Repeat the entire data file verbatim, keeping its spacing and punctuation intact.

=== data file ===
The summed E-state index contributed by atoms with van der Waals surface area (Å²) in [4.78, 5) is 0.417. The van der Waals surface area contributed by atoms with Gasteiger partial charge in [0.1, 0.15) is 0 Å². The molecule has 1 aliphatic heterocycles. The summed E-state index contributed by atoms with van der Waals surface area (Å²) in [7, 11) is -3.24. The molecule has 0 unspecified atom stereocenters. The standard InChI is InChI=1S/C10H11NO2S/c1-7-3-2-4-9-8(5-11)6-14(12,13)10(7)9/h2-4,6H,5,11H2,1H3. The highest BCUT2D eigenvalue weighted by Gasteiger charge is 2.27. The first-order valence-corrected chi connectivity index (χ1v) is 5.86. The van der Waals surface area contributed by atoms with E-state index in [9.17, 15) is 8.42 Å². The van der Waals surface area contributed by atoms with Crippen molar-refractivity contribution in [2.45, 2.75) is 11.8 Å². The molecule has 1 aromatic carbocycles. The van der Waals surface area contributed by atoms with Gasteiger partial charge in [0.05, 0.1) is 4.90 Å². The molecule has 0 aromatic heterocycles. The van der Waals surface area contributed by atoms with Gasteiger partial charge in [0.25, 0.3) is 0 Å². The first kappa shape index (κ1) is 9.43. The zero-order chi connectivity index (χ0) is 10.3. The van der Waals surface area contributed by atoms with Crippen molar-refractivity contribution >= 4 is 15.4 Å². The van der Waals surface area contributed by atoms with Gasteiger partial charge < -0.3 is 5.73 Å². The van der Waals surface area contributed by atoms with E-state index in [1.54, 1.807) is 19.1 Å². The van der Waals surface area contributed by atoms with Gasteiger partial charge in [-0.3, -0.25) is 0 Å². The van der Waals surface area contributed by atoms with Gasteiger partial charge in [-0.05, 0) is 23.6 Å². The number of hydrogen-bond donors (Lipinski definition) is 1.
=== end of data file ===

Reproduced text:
The summed E-state index contributed by atoms with van der Waals surface area (Å²) in [4.78, 5) is 0.417. The van der Waals surface area contributed by atoms with Gasteiger partial charge in [0.1, 0.15) is 0 Å². The molecule has 1 aliphatic heterocycles. The summed E-state index contributed by atoms with van der Waals surface area (Å²) in [7, 11) is -3.24. The molecule has 0 unspecified atom stereocenters. The standard InChI is InChI=1S/C10H11NO2S/c1-7-3-2-4-9-8(5-11)6-14(12,13)10(7)9/h2-4,6H,5,11H2,1H3. The highest BCUT2D eigenvalue weighted by Gasteiger charge is 2.27. The first-order valence-corrected chi connectivity index (χ1v) is 5.86. The van der Waals surface area contributed by atoms with E-state index in [9.17, 15) is 8.42 Å². The van der Waals surface area contributed by atoms with Crippen molar-refractivity contribution in [2.45, 2.75) is 11.8 Å². The molecule has 1 aromatic carbocycles. The van der Waals surface area contributed by atoms with Gasteiger partial charge in [0.05, 0.1) is 4.90 Å². The molecule has 0 aromatic heterocycles. The van der Waals surface area contributed by atoms with Gasteiger partial charge in [0.25, 0.3) is 0 Å². The first kappa shape index (κ1) is 9.43. The zero-order chi connectivity index (χ0) is 10.3. The van der Waals surface area contributed by atoms with Crippen molar-refractivity contribution >= 4 is 15.4 Å². The van der Waals surface area contributed by atoms with Gasteiger partial charge < -0.3 is 5.73 Å². The van der Waals surface area contributed by atoms with E-state index in [1.54, 1.807) is 19.1 Å². The van der Waals surface area contributed by atoms with Gasteiger partial charge in [-0.3, -0.25) is 0 Å². The van der Waals surface area contributed by atoms with Gasteiger partial charge in [-0.05, 0) is 23.6 Å². The number of hydrogen-bond donors (Lipinski definition) is 1.